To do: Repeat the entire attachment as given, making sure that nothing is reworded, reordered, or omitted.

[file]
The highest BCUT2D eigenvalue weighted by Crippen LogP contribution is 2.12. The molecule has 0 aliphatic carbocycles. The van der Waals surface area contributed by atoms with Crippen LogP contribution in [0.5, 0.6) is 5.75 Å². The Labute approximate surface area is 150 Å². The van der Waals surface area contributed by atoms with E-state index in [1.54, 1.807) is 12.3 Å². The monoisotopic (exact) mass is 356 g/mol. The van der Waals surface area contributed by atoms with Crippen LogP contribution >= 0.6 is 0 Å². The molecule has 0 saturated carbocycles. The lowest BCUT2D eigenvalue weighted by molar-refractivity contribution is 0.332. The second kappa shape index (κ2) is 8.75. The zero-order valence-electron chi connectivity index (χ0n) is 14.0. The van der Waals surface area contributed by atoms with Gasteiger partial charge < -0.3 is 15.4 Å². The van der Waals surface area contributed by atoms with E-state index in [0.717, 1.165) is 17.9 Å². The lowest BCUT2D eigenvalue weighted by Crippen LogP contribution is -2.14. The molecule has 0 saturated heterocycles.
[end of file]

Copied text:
The highest BCUT2D eigenvalue weighted by Crippen LogP contribution is 2.12. The molecule has 0 aliphatic carbocycles. The van der Waals surface area contributed by atoms with Crippen LogP contribution in [0.5, 0.6) is 5.75 Å². The Labute approximate surface area is 150 Å². The van der Waals surface area contributed by atoms with E-state index in [1.54, 1.807) is 12.3 Å². The monoisotopic (exact) mass is 356 g/mol. The van der Waals surface area contributed by atoms with Crippen LogP contribution >= 0.6 is 0 Å². The molecule has 0 saturated carbocycles. The lowest BCUT2D eigenvalue weighted by molar-refractivity contribution is 0.332. The second kappa shape index (κ2) is 8.75. The zero-order valence-electron chi connectivity index (χ0n) is 14.0. The van der Waals surface area contributed by atoms with Gasteiger partial charge < -0.3 is 15.4 Å². The van der Waals surface area contributed by atoms with E-state index in [0.717, 1.165) is 17.9 Å². The lowest BCUT2D eigenvalue weighted by Crippen LogP contribution is -2.14. The molecule has 0 saturated heterocycles.